‘Aladdin’ remake leaves me speechless

Film beautifully adapted for live action


Fair Use from The Walt Disney Studios

Ben Sanford

Upon the announcement of a live action “Aladdin,” I knew it had a lot to live up to. The original “Aladdin” movie is a one of my childhood classics, and I hoped that this remake could be as magical as the 1992 film. The animated Disney movies have always had a special place in my heart, and despite the backlash towards remakes like “Beauty and the Beast” (2017), I have been a fan of the live-action recreations of Disney fairytales. My hopes were high, but I tried to keep my expectations low as I entered the movie theater. To my surprise I could not be more pleased with the results.

The movie kicks off with Will Smith, playing the Genie, setting up the story of the street thief Aladdin and the princess he falls in love with, Jasmine. There are beautiful, sweeping shots of the city of Agrabah, with enthusiastic, albeit autotuned, vocals from Smith as he sings “Arabian Nights.”

Mena Massoud, the actor portraying Aladdin, fits into the story perfectly. The outward charisma and sincerity Massoud displays early in the movie makes Aladdin very easy to root for. Massoud has a charming singing voice, but sells every musical number primarily with his acting. For the most part, I was very pleased with how the big musical numbers turned out. Songs like “Friend Like Me” and “Prince Ali” are energetic and magical, as I had hoped. Even when the vocals aren’t the strongest, I found myself dancing and smiling in the theater.

The cinematography is gorgeous throughout the film, with beautiful shots of Agrabah, as well as great filming of the big dance numbers. While watching the film, I wished I could go visit Agrabah myself, and be apart of the amazing culture of the great city.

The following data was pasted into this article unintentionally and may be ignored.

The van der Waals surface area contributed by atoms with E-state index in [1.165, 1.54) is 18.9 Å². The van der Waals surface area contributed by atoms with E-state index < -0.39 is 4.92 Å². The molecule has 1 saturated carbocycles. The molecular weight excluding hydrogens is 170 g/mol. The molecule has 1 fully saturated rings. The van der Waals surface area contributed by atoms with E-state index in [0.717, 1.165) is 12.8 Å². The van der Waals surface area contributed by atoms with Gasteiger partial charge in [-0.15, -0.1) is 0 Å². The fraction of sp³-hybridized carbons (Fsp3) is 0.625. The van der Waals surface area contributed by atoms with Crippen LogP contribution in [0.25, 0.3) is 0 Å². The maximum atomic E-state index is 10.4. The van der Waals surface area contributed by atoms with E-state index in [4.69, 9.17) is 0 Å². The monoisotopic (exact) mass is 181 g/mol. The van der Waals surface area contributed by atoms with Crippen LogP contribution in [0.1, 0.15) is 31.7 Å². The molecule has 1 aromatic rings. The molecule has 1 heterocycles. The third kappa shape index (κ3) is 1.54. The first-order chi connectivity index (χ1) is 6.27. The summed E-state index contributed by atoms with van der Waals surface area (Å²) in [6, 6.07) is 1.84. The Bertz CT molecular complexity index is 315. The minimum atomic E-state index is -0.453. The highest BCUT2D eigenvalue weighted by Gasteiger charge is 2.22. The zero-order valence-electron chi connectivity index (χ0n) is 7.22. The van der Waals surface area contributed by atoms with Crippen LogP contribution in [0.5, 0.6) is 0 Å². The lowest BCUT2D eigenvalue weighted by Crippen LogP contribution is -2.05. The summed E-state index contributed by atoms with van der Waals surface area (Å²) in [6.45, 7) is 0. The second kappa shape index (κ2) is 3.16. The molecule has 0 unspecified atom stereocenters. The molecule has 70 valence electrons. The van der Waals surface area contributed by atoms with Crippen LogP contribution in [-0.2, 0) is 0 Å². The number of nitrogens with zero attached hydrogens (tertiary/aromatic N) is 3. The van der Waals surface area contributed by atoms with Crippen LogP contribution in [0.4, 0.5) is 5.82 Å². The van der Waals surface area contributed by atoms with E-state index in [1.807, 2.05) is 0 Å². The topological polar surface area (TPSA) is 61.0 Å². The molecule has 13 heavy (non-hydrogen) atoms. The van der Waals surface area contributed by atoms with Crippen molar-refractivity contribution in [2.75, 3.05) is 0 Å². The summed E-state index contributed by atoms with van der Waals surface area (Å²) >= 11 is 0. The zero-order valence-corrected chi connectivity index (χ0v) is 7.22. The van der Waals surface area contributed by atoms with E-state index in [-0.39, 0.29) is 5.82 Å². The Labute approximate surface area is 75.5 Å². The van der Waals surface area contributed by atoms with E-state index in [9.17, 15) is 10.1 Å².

The biggest disappointment from the movie is the film’s main antagonist, Jafar. Actor Marwan Kenzari doesn’t do much with the iconic role, which takes away from moments throughout the movie—especially the climax. Kenzari plays the role as rather bored and uninspired, not seeming to bring any nuance or subtleties to Jafar. However, the biggest problem with his character is that he is laughably unintimidating. Jafar doesn’t ever seem to be that much of a threat, which takes away from any tense scenes he is part of.

Nasim Pedrad stands out in her role of Dahlia, Jasmine’s handmaiden. She has hilarious and adorable scenes with both the Genie, and Jasmine, adding to the lighthearted fun of the film. The real star of the movie, however, is Naomi Scott as Jasmine. She elevates the already incredibly powerful character of Jasmine in every scene she is in. Scott’s performance of the new song, “Speechless,” is truly something to behold, and had my mouth wide open throughout the entire song. The way Scott modernizes Jasmine is extremely powerful and exciting to watch. Scott and Massoud have incredible chemistry, and their duet of “A Whole New World” is stunning visually and vocally.

The live action movie adaption of “Aladdin” pleasantly surprised me with impressive additions to the already stellar plot, impressive vocal and acting performances and gorgeous visuals.


“Aladdin:” ★★★★☆